By Jim Ellis

Oct. 26, 2017 — Arizona Sen. Jeff Flake (R) surprised most in the political world during a speech a couple days ago from the Senate floor, and thereby to the nation, that he will not seek re-election for a second term.

Former Arizona state senator and GOP Senate challenger Kelli Ward

Former Arizona state senator and GOP Senate challenger Kelli Ward

With the text of his retirement address devoted mostly to his long-enduring battle with President Trump, Sen. Flake admits to having “regrets” about leaving elected politics and over the nation’s current state of affairs. But, the more salient reason hastening his departure is likely the polling data that shows his standing among Republicans is worse than the Arizona electorate as a whole, and that he would likely lose to both GOP challenger Kelli Ward, a former state senator who held Sen. John McCain to a 51-40 percent victory in the 2016 Republican primary, and US Rep. Kyrsten Sinema (D-Phoenix) in the general election.

Contrary to media and Democratic Party analyses, the Republicans’ chances of holding this Senate seat actually improve with Sen. Flake’s departure. It was clear that his presidential sparring with Trump had left him worse for wear, and the GOP will likely be able to nominate a less encumbered, and thereby stronger, general election candidate.

Continue reading

Follow the Money

By Jim Ellis

Oct. 24, 2017 — The 3rd Quarter Federal Election Commission US House disclosure reports are available, and they provide valuable clues as to which campaigns could become first-tier efforts next year. The Daily Kos Elections Page once again completed their quarterly analysis, which became the major source for this column.

federal-elections-commission-logoThirty-five incumbents and two challengers have already raised more than $1 million for the current election cycle. Another seven (six incumbents; one challenger) have crossed the $900,000 mark in current cycle receipts.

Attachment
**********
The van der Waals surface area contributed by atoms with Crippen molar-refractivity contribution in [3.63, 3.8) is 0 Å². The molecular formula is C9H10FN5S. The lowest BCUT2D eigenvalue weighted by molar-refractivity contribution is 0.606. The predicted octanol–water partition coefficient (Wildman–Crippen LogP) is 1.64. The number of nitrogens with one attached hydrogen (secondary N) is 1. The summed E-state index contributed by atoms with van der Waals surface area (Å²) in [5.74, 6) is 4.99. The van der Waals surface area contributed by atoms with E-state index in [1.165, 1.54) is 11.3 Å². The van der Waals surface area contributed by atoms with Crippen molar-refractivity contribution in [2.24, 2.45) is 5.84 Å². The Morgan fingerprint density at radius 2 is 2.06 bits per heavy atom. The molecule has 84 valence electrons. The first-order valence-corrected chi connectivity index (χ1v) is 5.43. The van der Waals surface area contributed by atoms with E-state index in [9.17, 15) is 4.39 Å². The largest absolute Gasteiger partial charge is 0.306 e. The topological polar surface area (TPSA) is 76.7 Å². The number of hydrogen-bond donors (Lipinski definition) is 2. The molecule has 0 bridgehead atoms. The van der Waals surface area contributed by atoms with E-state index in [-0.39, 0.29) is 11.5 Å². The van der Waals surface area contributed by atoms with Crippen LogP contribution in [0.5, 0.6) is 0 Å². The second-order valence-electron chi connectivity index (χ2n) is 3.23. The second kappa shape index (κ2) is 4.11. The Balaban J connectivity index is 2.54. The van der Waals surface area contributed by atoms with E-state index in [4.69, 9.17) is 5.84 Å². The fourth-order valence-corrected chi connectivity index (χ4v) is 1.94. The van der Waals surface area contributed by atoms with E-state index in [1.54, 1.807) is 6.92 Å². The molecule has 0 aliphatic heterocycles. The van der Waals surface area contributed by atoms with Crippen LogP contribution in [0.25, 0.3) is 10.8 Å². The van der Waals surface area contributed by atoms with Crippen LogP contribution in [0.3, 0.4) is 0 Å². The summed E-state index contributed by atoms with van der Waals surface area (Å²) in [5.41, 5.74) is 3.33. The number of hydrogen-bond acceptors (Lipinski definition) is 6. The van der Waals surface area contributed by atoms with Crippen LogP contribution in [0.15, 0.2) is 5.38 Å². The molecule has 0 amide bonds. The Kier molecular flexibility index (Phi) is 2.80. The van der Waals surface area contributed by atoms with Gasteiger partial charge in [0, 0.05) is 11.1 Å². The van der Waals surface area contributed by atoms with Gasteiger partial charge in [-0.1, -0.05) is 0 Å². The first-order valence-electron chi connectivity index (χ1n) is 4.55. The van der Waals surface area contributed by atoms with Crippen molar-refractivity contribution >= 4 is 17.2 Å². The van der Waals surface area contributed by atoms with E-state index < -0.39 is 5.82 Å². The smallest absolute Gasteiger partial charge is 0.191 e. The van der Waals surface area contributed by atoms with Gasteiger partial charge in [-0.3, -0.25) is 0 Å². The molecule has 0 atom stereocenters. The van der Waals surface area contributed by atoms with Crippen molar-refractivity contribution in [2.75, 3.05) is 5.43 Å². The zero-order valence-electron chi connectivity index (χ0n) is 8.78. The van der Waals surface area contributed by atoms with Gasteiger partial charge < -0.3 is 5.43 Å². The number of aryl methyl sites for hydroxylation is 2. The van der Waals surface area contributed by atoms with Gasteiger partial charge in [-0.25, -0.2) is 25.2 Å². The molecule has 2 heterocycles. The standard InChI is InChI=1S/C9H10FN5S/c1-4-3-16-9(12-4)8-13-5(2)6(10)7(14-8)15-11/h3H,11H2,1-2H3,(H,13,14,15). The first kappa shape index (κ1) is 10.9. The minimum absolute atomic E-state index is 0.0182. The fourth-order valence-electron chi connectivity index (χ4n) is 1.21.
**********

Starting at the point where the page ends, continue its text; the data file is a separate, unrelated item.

Most of the million-dollar incumbents are in projected competitive primary or general election campaigns.

Arizona two-term incumbent Rep. Martha McSally (R-Tucson) is again raising and spending huge amounts in the early going. She has gathered $2.8 million, a great deal of which comes through expensive direct mail, hence her cash-on-hand total is $1.453 million. Her potential leading Democratic opponent, former 1st District Rep. Ann Kirkpatrick (D-Flagstaff) who has re-located to Tucson in order to challenge McSally, is showing only $269,000 on hand in comparison, but that is the largest amount among the five Democrats filing disclosure reports in this district.

Continue reading

Arizona: Kirkpatrick In;
Hawaii: Gabbard Out

By Jim Ellis

July 25, 2017 — Arizona former US Rep. Ann Kirkpatrick (D-Flagstaff) has completed her political transition to Tucson. Over the weekend, the former congresswoman and US Senate candidate announced that she will enter the very crowded Democratic primary in the AZ-2 Congressional District.

The move had been anticipated since Kirkpatrick had re-located from her home in Flagstaff to Arizona’s second largest population center and never ruled out entering the 2nd District race when questioned about doing so. Yet, even her path to the Democratic nomination is a difficult one, not to mention facing GOP Rep. Martha McSally (R-Tucson). Rep. McSally scored an impressive 57-43 percent re-election victory last November even though Hillary Clinton carried the district, 50-45 percent.

Already in the 2018 Democratic field are former state Rep. Matt Heinz, who lost to McSally as last year’s party nominee, ex-state Rep. Bruce Wheeler, former Assistant US Army Secretary Mary Matiella, businessmen Billy Kovacs, Charlie Verdin and Jeff Latas, and retired Air Force colonel, Lou Jordan.

Continue reading

Flake Dodges Political Bullet

By Jim Ellis

May 8, 2017 — Arizona US Rep. Kyrsten Sinema (D-Phoenix) announced at the end of last week in a Phoenix radio interview her intention to seek re-election next year, meaning she will not become a US Senate candidate.